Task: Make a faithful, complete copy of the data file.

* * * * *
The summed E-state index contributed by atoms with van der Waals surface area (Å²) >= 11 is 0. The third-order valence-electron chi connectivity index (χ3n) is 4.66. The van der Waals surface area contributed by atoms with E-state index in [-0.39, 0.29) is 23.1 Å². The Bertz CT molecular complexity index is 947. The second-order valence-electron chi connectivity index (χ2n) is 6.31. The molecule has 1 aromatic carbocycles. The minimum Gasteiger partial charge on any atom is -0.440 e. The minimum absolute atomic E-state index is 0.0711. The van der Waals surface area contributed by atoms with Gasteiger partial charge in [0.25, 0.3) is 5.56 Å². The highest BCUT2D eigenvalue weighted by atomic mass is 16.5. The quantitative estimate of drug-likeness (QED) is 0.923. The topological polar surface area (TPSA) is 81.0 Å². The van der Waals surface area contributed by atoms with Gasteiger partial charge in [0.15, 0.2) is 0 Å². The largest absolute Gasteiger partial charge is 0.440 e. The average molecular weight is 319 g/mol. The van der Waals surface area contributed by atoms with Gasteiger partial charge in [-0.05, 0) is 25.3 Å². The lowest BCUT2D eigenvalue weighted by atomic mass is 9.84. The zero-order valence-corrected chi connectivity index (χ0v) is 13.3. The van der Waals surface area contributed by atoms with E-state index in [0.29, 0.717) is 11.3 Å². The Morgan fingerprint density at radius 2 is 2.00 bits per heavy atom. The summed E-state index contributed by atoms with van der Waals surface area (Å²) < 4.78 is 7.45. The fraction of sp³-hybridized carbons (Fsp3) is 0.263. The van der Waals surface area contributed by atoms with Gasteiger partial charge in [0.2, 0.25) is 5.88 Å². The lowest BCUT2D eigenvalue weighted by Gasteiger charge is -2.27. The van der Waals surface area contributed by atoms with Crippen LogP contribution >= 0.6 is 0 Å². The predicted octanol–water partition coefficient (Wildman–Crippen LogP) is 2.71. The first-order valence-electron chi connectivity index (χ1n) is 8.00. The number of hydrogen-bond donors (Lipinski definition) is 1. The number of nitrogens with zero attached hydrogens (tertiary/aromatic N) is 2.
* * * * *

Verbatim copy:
The summed E-state index contributed by atoms with van der Waals surface area (Å²) >= 11 is 0. The third-order valence-electron chi connectivity index (χ3n) is 4.66. The van der Waals surface area contributed by atoms with E-state index in [-0.39, 0.29) is 23.1 Å². The Bertz CT molecular complexity index is 947. The second-order valence-electron chi connectivity index (χ2n) is 6.31. The molecule has 1 aromatic carbocycles. The minimum Gasteiger partial charge on any atom is -0.440 e. The minimum absolute atomic E-state index is 0.0711. The van der Waals surface area contributed by atoms with Gasteiger partial charge in [0.25, 0.3) is 5.56 Å². The highest BCUT2D eigenvalue weighted by atomic mass is 16.5. The quantitative estimate of drug-likeness (QED) is 0.923. The topological polar surface area (TPSA) is 81.0 Å². The van der Waals surface area contributed by atoms with Gasteiger partial charge in [0.15, 0.2) is 0 Å². The largest absolute Gasteiger partial charge is 0.440 e. The average molecular weight is 319 g/mol. The van der Waals surface area contributed by atoms with Gasteiger partial charge in [-0.05, 0) is 25.3 Å². The lowest BCUT2D eigenvalue weighted by atomic mass is 9.84. The zero-order valence-corrected chi connectivity index (χ0v) is 13.3. The van der Waals surface area contributed by atoms with E-state index in [0.29, 0.717) is 11.3 Å². The Morgan fingerprint density at radius 2 is 2.00 bits per heavy atom. The summed E-state index contributed by atoms with van der Waals surface area (Å²) < 4.78 is 7.45. The fraction of sp³-hybridized carbons (Fsp3) is 0.263. The van der Waals surface area contributed by atoms with Gasteiger partial charge in [0.2, 0.25) is 5.88 Å². The lowest BCUT2D eigenvalue weighted by Gasteiger charge is -2.27. The van der Waals surface area contributed by atoms with Crippen LogP contribution >= 0.6 is 0 Å². The predicted octanol–water partition coefficient (Wildman–Crippen LogP) is 2.71. The first-order valence-electron chi connectivity index (χ1n) is 8.00. The number of hydrogen-bond donors (Lipinski definition) is 1. The number of nitrogens with zero attached hydrogens (tertiary/aromatic N) is 2.